Veterinary Visits and the Adult DogPosted 6/25/2015
Although most owners realize the importance of maintaining annual health checks for their dogs, there are those who wait until an emergency happens to visit the veterinarian. In fact, there are reports of a steady decline in annual visits due to the rising costs and the option of utilizing three year vaccinations. Ensuring your dog’s optimal health is the key to helping him experience the best overall quality of life.
Head to Toe Examination
During your dog’s annual visit, your veterinarian will conduct a full examination, which includes a fair amount of poking and prodding. Usually a veterinarian tech will be assisting, but be prepared to help keep your dog calm, because he may become nervous during this thorough inspection.
Nose, Eyes, Ears, Lumps and Bumps
- Your veterinarian will check your dog’s nose for any abnormal appearance, discharge or crustiness.
- Eyes are examined for any redness, discharge, inflammation and unusual response to a scope light. Using this scope, your veterinarian can determine any issues with optic nerves, cataract development or retinal issues.
- Ears are checked from the flaps to the canals and eardrums for any abnormal smells, redness, signs of infection, and ear mites, in addition to tumor or growth development.
- Your veterinarian will look at your dog’s skin and coat to see if his skin is clean or flaky and greasy. His coat should appear shiny, rather than brittle and not have an odor.
- Lumps and bumps can be common as most dogs’ age, but your veterinarian will want to examine new ones that have developed, as well as any that have grown larger or changed when touched. If your veterinarian is concerned, a biopsy may be recommended for further testing.
Mouth, Teeth and Gums
- Depending on your dog’s comfort level, the veterinarian may be able to examine the teeth and gum conditions.
- A look inside your dog’s mouth can reveal any possible issues with loose or broken teeth, infected gums or tumors.
- Your veterinarian may recommend a dental cleaning, even if you are brushing his teeth, based on what is found during the exam.
Temperature, Urine Check and Stool Sample
Your dog’s body temperature can vary between 101 and 102.5 degrees. Any higher reading is considered unusual.
A urine specimen is sometimes ordered to test for abnormalities that can indicate possible illness or infection.
A stool sample, usually requested to be available at the time of your dog’s appointment, is tested and checked for any parasites.
Heart, Lungs and Abdomen
Your veterinarian will use a stethoscope to carefully listen to your dog’s heart and lungs to check for any abnormal sounds. Deviations may require follow up tests.
A close feel of your dog’s abdomen allows the veterinarian to examine organs for size and texture. Lumps can also be examined more closely for abnormalities or discomfort.
Legs, Joints and Paws
Watching how your dog moves and feeling his legs and joints can help determine any stiffness, pain or development issues. Usually a spinal examination is also performed.
Your veterinarian will look at paws, toenails and pads to make sure there are no hidden growths or injuries.
Questions to Ask the Veterinarian
As your veterinarian examines your dog, think about any health questions you would like to ask. If you forget to bring up a topic, don’t hesitate to contact your veterinarian after the appointment.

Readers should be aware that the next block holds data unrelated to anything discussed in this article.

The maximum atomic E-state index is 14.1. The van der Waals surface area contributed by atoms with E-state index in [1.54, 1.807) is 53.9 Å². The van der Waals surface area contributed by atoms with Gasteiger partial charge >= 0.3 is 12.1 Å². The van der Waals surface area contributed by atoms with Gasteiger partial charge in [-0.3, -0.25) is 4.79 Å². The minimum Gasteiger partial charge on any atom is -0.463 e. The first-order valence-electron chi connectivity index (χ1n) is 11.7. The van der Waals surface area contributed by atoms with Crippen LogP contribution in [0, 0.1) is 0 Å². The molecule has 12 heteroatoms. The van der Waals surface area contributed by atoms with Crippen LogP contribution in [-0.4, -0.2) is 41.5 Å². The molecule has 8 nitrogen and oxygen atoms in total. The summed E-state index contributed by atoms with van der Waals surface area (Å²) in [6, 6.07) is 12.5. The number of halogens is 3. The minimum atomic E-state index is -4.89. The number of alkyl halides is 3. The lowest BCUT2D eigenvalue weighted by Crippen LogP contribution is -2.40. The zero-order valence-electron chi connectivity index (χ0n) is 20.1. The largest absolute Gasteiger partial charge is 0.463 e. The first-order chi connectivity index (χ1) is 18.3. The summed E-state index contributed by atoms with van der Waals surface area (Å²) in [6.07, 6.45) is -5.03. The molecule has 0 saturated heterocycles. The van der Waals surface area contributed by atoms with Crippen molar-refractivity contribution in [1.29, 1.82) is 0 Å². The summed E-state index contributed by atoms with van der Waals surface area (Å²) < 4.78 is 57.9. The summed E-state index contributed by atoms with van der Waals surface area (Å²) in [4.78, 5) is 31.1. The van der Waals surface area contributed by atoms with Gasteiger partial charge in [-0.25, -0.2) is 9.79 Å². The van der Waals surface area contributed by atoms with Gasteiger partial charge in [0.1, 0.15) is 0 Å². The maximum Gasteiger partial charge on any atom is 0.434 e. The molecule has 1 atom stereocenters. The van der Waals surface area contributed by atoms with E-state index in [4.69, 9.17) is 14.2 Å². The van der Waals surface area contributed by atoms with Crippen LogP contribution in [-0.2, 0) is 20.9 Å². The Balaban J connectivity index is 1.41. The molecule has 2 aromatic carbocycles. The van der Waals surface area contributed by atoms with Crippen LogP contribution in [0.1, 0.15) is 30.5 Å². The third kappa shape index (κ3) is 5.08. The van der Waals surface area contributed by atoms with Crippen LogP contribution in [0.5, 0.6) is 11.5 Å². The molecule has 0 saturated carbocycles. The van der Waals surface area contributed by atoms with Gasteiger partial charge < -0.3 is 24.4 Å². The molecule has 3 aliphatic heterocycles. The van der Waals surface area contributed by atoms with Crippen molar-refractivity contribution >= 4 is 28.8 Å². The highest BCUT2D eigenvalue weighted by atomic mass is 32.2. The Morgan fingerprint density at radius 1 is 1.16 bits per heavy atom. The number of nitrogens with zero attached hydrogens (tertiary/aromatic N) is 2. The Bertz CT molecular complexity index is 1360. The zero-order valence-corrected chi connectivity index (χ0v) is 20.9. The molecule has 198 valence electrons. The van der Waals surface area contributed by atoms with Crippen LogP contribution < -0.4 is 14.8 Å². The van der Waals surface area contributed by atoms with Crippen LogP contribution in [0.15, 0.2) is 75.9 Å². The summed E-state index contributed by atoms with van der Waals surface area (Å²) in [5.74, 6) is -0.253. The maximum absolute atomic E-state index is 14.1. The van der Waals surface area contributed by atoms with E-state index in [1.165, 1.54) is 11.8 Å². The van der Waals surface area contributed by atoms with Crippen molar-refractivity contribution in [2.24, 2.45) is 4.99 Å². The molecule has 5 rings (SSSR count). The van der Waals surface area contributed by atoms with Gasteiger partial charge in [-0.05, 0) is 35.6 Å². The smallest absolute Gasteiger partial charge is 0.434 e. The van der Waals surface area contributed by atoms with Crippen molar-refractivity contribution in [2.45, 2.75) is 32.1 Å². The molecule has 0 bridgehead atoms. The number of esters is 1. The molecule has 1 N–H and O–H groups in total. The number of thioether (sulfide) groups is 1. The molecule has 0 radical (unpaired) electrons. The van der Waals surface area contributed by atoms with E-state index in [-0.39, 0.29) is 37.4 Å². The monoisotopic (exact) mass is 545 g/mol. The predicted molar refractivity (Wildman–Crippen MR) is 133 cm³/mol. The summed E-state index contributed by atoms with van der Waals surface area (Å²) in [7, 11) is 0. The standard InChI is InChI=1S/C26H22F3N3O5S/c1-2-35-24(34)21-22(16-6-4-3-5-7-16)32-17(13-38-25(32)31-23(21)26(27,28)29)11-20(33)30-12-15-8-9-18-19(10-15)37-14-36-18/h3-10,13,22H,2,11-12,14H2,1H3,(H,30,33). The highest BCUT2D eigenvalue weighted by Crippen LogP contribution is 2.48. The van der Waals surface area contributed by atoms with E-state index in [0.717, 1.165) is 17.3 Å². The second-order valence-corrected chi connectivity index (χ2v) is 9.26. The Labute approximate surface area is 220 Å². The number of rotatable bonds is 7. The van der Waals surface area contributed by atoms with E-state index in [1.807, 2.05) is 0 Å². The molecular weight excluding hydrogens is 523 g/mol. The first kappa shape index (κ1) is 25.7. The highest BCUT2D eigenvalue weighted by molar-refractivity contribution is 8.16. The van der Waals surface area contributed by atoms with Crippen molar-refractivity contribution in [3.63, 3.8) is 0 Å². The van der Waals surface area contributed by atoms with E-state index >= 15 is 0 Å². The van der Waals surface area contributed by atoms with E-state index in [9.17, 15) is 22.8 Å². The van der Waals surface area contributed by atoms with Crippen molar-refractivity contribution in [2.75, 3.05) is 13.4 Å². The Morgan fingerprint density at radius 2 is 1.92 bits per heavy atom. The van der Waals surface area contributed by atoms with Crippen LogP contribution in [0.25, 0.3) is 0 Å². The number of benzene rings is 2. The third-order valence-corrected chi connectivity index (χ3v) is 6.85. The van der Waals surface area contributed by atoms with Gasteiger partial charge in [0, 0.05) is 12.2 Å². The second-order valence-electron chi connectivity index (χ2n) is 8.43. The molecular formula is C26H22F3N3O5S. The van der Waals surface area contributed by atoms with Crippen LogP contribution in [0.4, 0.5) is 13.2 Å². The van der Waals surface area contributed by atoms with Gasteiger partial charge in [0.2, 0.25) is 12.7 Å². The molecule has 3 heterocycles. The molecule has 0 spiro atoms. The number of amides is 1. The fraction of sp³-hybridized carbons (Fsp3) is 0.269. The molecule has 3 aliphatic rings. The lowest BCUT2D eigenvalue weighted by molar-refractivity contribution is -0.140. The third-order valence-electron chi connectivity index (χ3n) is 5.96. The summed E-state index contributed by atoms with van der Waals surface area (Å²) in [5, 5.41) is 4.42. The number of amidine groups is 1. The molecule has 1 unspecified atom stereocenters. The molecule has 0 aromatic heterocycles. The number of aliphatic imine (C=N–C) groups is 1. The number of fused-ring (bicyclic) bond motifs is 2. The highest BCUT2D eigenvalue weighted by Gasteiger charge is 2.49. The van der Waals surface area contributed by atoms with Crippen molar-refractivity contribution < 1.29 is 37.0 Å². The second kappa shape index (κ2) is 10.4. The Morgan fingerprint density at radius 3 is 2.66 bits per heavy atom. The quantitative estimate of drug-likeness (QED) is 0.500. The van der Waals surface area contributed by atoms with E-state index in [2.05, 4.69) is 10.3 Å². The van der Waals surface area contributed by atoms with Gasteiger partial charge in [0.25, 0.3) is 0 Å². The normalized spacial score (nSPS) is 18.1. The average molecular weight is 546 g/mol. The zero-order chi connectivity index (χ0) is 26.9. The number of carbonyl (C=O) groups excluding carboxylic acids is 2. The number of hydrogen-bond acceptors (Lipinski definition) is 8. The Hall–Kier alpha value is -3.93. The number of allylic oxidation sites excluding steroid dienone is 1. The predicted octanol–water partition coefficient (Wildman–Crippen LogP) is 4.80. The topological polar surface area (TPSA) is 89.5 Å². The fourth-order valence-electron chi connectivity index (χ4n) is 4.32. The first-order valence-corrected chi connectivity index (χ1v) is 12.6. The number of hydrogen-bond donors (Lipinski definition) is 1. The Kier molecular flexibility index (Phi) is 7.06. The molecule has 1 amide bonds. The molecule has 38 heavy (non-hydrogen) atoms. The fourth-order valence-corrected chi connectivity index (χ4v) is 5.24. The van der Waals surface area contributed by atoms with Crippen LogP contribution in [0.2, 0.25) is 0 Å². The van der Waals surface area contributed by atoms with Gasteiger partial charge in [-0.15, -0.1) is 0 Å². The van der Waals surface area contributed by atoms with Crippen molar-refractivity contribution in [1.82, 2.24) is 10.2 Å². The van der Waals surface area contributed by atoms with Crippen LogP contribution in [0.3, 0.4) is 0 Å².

Your veterinarian may bring up questions about what types of food you are feeding your dog based on any issues with his teeth, skin or coat.
Ask your veterinarian if he has specific recommendations. Dog breed, age, activity, lifestyle and special needs can be important factors in choosing the best nutrition for your dog.
Adult dogs may not get as much daily exercise as they did during their puppy stage. Ask your veterinarian about what physical activities are best for your dog at his age, especially if there are any issues with mobility, such as arthritis.
This can be the perfect time for you and your dog to start a new exercise routine to keep you both healthy and active.
During your dog’s examination, the veterinarian will notice his BCS – Body Condition Score, as well as his current weight.
Since more than half of the current dog population suffers from excessive weight gain, you and your veterinarian can work together to create the best plan for your dog. This can include changes in food, daily activities and treats.
Any unusual weight loss that is not related to trying to keep your dog healthy can be a sign of other issues that should also be discussed.
Schedule Routine Check-UpsIt is vital to your dog’s health that you maintain his routine wellness veterinarian visits. As your dog continues to age, any changes to his health will become more and more important to monitor. Create a comfortable dialog with your veterinarian, and together, you can help your dog make the most of every year.
Tips to Take Away
- Routine veterinary check-ups are vital component to your dog’s overall health maintenance
- You should feel comfortable engaging your veterinarian in dialogue about your dog’s overall health
- Nutrition has a big impact on your dog’s health. Discuss what to feed your dog regularly as a dog’s needs change depending on age, lifestyle, activity level and breed.
Learn more about Royal Canin’s healthy Adult dog food.
The Physical Exam: What to Expect at the Veterinarian's Office- PetMD
Top 10 Ways to Promote Wellness in Dogs and Cats- Banfield Pet Hospital
Exercise and Its Role in Treating Overweight/Obesity- Banfield Pet Hospital
What to Expect at Your Pet's Nose-to-Tail Exam- Banfield Pet Hospital
Keep Your Senior Dog in Good Health- DogChannel.com
Establishing a Healthcare Regimen for Your Dog- DogChannel.com
Visiting a Vet- Animal Planet